Widdekind Posted February 1, 2012 Share Posted February 1, 2012 By comparison to position, and momentum (proportional to the derivative of position); and the parallel to time, and energy (as the time derivative); is there a "time operator" [math]\hat{t} \equiv t \times[/math], having eigenstates [math]|t_0\rangle = \delta(t-t_0)[/math] ? If particles must be normalized w.r.t. space, s.t. [math]\int d^3x \Psi(x) = 1[/math]; then why aren't wave-functions normalized, w.r.t. time, s.t. [math]\int dt \Psi = 1[/math] ? Vaguely, to tie in to relativity, would seemingly require combining time & position, into "quantum events" (t,x). Link to comment Share on other sites More sharing options...

timo Posted February 2, 2012 Share Posted February 2, 2012 There is no time operator in mainstream quantum mechanics. Link to comment Share on other sites More sharing options...

ajb Posted February 2, 2012 Share Posted February 2, 2012 Time is not really a property of a particle and so one would not expect there to be a "time operator". There is of course the time evolution operator [math]U = e^{-\frac{i H t}{\hbar}}[/math]. Note this is not Hermitian, but rather unitary. Here [math]H[/math] is the Hamiltonian of the system. Assuming the Hamiltonian to be independent in time, (formal) solutions to the Schrödinger equation are [math]|\psi(t) \rangle = e^{-\frac{i H t}{\hbar}} |\psi(0) \rangle[/math]. Link to comment Share on other sites More sharing options...

Widdekind Posted February 2, 2012 Author Share Posted February 2, 2012 (edited) Due to the relativistic "rotation", of a fast-moving observer's "sense of simultaneity"; would not a relativist observer integrate over a different "slice" of space-time, in computing the normalization of wave-functions [math]\int d^3x \Psi(x)[/math] ?? How, then, is the spatial normalization of a wave-function relativistically invariant ? Vaguely, aren't all relativistic invariants 4D, i.e. [math]\sim \int dt d^3x \Psi(t,x) \rightarrow 1[/math] ?? Vaguely, the wave-functions, deriving from the Classical Schrodinger wave-equation, seem to be relativistically variable. Given the Lorentz transformation, does not the space-time 4-volume element [math]d\tau dx \longrightarrow \gamma^2 \left( d\tau dx \left( 1+\beta^2 \right) - \beta \left( d\tau^2 + dx^2 \right) \right)[/math] Would relativistically-invariant wave-functions need to be invariant, under such "messy" transformations ?? How do conventional matter-and-energy densities [math]\rho(x)[/math] transform, relativistically ?? Edited February 2, 2012 by Widdekind Link to comment Share on other sites More sharing options...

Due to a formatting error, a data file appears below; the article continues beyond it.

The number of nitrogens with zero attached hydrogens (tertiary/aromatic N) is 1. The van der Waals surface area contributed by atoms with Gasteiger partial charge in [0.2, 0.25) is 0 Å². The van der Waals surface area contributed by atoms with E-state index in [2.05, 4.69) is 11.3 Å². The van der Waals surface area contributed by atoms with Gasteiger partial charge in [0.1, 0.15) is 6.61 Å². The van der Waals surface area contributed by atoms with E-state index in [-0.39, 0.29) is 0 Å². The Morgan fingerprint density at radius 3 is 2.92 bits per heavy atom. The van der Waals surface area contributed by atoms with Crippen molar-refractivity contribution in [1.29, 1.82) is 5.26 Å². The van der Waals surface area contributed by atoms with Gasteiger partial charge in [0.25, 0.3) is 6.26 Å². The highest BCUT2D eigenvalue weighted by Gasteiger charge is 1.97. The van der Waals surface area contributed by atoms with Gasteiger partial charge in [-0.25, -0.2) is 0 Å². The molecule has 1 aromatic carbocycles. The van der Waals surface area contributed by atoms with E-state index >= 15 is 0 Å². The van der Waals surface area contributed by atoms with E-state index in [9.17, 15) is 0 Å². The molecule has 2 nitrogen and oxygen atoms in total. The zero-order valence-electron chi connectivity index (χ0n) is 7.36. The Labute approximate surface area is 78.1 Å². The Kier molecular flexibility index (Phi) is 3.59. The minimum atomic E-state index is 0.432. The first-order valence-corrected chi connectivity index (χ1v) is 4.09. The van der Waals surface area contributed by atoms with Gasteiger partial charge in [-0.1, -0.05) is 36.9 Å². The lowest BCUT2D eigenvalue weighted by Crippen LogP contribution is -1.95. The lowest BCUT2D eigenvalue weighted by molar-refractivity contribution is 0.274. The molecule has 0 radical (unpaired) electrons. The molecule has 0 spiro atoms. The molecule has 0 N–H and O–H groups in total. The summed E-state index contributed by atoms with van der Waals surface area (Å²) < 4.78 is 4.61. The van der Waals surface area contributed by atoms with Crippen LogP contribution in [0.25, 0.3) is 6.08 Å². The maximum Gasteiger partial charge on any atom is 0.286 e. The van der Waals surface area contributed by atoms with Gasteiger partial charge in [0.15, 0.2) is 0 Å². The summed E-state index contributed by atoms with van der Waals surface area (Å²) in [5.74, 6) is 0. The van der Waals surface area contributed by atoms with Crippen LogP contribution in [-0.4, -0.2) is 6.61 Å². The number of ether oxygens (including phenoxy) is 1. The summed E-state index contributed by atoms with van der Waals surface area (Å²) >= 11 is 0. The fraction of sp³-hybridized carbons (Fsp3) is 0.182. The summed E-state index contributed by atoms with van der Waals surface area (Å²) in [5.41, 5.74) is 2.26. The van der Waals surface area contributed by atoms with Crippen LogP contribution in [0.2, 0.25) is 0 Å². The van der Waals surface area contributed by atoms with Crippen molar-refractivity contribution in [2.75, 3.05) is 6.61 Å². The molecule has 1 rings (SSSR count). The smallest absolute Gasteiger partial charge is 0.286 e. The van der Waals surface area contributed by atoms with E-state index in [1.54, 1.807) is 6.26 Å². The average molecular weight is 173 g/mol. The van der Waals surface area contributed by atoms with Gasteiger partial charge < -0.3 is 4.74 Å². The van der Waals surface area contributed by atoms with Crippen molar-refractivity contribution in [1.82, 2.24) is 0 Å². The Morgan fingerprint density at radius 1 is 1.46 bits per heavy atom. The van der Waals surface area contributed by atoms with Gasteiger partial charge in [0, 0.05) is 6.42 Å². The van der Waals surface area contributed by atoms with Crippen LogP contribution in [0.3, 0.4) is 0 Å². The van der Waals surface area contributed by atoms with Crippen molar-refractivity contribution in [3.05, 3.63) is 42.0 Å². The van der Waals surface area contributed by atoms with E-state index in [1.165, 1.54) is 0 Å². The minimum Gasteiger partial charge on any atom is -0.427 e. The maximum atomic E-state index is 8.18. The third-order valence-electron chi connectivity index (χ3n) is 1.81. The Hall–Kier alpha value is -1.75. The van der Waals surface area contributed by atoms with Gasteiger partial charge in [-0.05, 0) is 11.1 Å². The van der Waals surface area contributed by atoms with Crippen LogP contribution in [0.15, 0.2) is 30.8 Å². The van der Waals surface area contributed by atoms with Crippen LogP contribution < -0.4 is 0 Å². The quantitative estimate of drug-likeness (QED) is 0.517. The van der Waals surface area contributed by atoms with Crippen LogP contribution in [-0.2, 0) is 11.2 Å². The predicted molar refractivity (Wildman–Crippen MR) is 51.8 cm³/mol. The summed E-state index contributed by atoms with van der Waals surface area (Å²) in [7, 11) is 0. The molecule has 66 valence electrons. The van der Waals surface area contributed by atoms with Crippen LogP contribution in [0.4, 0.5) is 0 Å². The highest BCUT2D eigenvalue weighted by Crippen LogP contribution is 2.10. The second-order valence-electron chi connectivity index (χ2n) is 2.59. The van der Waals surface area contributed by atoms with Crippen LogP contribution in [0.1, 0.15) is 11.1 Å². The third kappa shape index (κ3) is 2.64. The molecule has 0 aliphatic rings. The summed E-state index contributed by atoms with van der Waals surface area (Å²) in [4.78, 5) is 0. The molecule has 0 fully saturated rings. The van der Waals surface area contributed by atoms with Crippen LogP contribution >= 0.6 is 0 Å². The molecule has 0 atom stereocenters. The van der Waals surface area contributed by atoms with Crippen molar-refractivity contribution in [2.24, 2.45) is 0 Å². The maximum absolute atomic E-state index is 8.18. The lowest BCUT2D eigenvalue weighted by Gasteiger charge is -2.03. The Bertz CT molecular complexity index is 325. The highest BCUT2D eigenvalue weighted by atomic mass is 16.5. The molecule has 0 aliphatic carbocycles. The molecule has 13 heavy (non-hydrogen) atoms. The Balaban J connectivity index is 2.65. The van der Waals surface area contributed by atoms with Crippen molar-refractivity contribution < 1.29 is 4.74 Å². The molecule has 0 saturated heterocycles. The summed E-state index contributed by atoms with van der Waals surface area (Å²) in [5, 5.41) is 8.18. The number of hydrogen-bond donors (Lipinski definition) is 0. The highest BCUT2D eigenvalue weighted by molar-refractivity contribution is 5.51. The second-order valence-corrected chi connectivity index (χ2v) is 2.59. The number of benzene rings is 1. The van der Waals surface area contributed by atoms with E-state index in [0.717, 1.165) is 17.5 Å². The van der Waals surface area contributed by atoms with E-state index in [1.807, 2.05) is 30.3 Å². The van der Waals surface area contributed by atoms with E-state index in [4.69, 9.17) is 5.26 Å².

ajb Posted February 3, 2012 Share Posted February 3, 2012 The Schrödinger wave equation is not invariant under the Lorentz transformations. In fact the solutions to the Schrödinger wave equation (and the equation itself) are not invariant under the Galilean group. You pick up a phase factor. It is not hard to see that under the Galilean transformations (in 1d) [math]x' = x + vt[/math] [math]p' = p + mv[/math] [math]t' = t [/math] that (free particle) states transform as [math]\psi'(x',t) = \psi(x+vt, t) e^{\frac{i}{\hbar}(px - Et)}[/math]. The phase factor is generally considered unphysical, but it may be important somewhere. This reminds me of the Aharonov–Bohm effect and the phase change is gauge transformation. So there maybe some physics in that phase, but I am not sure. Now, because all we pick up is a phase the probability density is invariant. This is really the physical thing, so we do maintain Galilean invariance at that level. The group that is important here is the Schrödinger group. The corresponding Lie algebra is the Galilean Lie algebra with a central extension [math]m[/math] which has the interpretation as the non-relativistic mass. The Schrödinger group looks very similar to the Galilean conformal group. This is probably why it is considered important, conformal field theories have a very special place in QFT. I am not familiar with the details of the Schrödinger group, other than it is regarded as the non-relativistic version of the conformal symmetry. You can find out details in [1,3]. (I too should read these a bit closer.) The earliest reference I am aware of on the topic of non-relativistic conformal symmetries and the Schrödinger group is [2]. References [1] Arjun Bagchi and Rajesh Gopakumar. Galilean Conformal Algebras and AdS/CFT. JHEP 0907:037,2009. Also available as arXiv:0902.1385v3 [hep-th]. [2]C. R. Hagen. Scale and conformal transformations in Galilean-covariant field theory. Phys. Rev. D 5, 377 (1972). [3] Yusuke Nishida and Dam T. Son. Nonrelativistic conformal field theories. Phys.Rev.D76:086004,2007. Also available as arXiv:0706.3746v2 [hep-th]. 1 Link to comment Share on other sites More sharing options...